If you’re a Christian in the Conservative/Evangelical tradition, the idea of women in ministry or church leadership was never really a concern until recent times. We knew “they” didn’t belong because that was the way it had always been. That was my experience. Then, a couple of things started happening. The more I read the New Testament, the more I realized that Paul recognized, applauded, and appreciated women in ministry. I began recognizing that as women who were home from the mission field “shared” in the church, because of course, we couldn’t have a woman preaching, they were doing a great job of sharing the gospel from the pulpit. Many refused to call it “preaching” because of the culture in our conservative evangelical churches, but they were preaching. And it was good stuff. When women that I knew told me, told the whole church, that God had a call on their lives, I was driven to the Bible to do even deeper study. While the mentions of women in leadership in ministry were not numerous, the fact that there were any such mentions testified to the idea that God’s church was much more inclusive than I had once believed.
I said all this mainly to introduce a blog article that is making me think even deeper about this subject. A very good friend, Lori Twichell, shared a blog post from Beth Moore that I thought was a deeply personal response to some of the issues. It’s not that I’m a fan of her or her ministry, nor am I against it. It’s that I’ve heard many positives and negatives about her, with most of the positives coming from women while most of the negatives came from men. Her post, “A Letter to My Brothers” is well worth the read. This paragraph is convicting to me – especially since I know that my attitudes at one time perpetuated this line of thought.
As a woman leader in the conservative Evangelical world, I learned early to show constant pronounced deference – not just proper respect which I was glad to show – to male leaders and, when placed in situations to serve alongside them, to do so apologetically. I issued disclaimers ad nauseam. I wore flats instead of heels when I knew I’d be serving alongside a man of shorter stature so I wouldn’t be taller than he. I’ve ridden elevators in hotels packed with fellow leaders who were serving at the same event and not been spoken to and, even more awkwardly, in the same vehicles where I was never acknowledged. I’ve been in team meetings where I was either ignored or made fun of, the latter of which I was expected to understand was all in good fun. I am a laugher. I can take jokes and make jokes. I know good fun when I’m having it and I also know when I’m being dismissed and ridiculed. I was the elephant in the room with a skirt on. I’ve been talked down to by male seminary students and held my tongue when I wanted to say, “Brother, I was getting up before dawn to pray and to pore over the Scriptures when you were still in your pull ups.”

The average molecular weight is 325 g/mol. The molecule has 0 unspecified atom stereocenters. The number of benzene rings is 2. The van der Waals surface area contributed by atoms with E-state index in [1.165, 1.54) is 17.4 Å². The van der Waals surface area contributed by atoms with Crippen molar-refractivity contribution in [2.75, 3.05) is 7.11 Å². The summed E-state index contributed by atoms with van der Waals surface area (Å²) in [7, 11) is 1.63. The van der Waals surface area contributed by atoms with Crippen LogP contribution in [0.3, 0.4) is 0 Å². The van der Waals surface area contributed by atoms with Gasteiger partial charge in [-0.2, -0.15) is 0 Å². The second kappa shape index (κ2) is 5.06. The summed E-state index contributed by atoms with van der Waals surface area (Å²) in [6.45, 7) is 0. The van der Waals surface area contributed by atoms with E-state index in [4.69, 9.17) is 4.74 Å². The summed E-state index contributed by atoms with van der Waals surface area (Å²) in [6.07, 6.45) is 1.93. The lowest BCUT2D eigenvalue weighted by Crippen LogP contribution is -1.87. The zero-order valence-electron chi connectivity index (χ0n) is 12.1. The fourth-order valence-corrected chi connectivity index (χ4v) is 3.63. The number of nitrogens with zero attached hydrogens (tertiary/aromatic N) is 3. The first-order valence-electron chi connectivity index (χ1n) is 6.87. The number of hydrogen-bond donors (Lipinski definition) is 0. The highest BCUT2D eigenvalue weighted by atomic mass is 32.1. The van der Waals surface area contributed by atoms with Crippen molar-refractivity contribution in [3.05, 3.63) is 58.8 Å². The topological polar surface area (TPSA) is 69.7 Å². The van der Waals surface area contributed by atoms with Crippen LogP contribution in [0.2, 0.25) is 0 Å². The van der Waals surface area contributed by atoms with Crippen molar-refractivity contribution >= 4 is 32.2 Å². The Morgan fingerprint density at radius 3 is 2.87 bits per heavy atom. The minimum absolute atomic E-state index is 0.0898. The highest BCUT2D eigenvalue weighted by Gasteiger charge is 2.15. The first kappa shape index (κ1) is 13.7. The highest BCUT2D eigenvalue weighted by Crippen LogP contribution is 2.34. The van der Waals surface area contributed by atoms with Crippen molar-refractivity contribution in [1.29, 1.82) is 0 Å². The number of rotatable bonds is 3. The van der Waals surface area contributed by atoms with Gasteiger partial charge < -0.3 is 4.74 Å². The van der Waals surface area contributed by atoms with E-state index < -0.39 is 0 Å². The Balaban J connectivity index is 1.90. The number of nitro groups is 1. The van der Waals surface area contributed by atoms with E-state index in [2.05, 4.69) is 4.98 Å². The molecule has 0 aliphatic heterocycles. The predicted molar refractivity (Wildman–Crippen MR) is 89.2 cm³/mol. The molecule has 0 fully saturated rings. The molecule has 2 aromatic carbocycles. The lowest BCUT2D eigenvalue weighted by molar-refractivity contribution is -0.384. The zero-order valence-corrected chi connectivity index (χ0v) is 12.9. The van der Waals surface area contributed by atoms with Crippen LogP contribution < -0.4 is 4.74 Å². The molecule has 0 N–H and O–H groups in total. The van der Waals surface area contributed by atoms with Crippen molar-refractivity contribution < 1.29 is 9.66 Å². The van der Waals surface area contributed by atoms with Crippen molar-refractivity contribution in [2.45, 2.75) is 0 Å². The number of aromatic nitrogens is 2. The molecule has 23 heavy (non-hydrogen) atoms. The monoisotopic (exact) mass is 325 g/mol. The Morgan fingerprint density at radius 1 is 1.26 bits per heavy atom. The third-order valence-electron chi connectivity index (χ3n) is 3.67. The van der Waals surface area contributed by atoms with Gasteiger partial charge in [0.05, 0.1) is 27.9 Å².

To those of my female friends in ministry, I want to apologize. I’m sure that at times my attitude, my thoughts, and even my words were discouraging when I should have been encouraging you in the Lord. I have no words of defense. All I can do is apologize to you for perpetuating this sinful attitude and lay my guilt at the feet of Jesus. Perhaps the best way to describe my sin is that in rejecting the idea of women in ministry in the past, I have unconsciously let God know who He could and could not call to speak on His behalf. While I left that attitude behind a few years ago, sometimes the prejudice and the condescension still bubbles to the surface. When you see that in me, I invite you to call me on the carpet. I’m not perfect and I will sin. I just ask for your help in letting me see and live God’s truth each day.
Special thanks are extended to these ladies who have helped draw me towards what I believe to be the right attitude in this area: my wife, Lori Twichell, Becky Jackson, Suzan Benson, Linda Frost, Sue Steward Wingfield, Frances Russek, Kay Dunlap, Pam Martin, Charlotte Murray, and Jennifer Warhawk. May God bless you in your continuing ministry.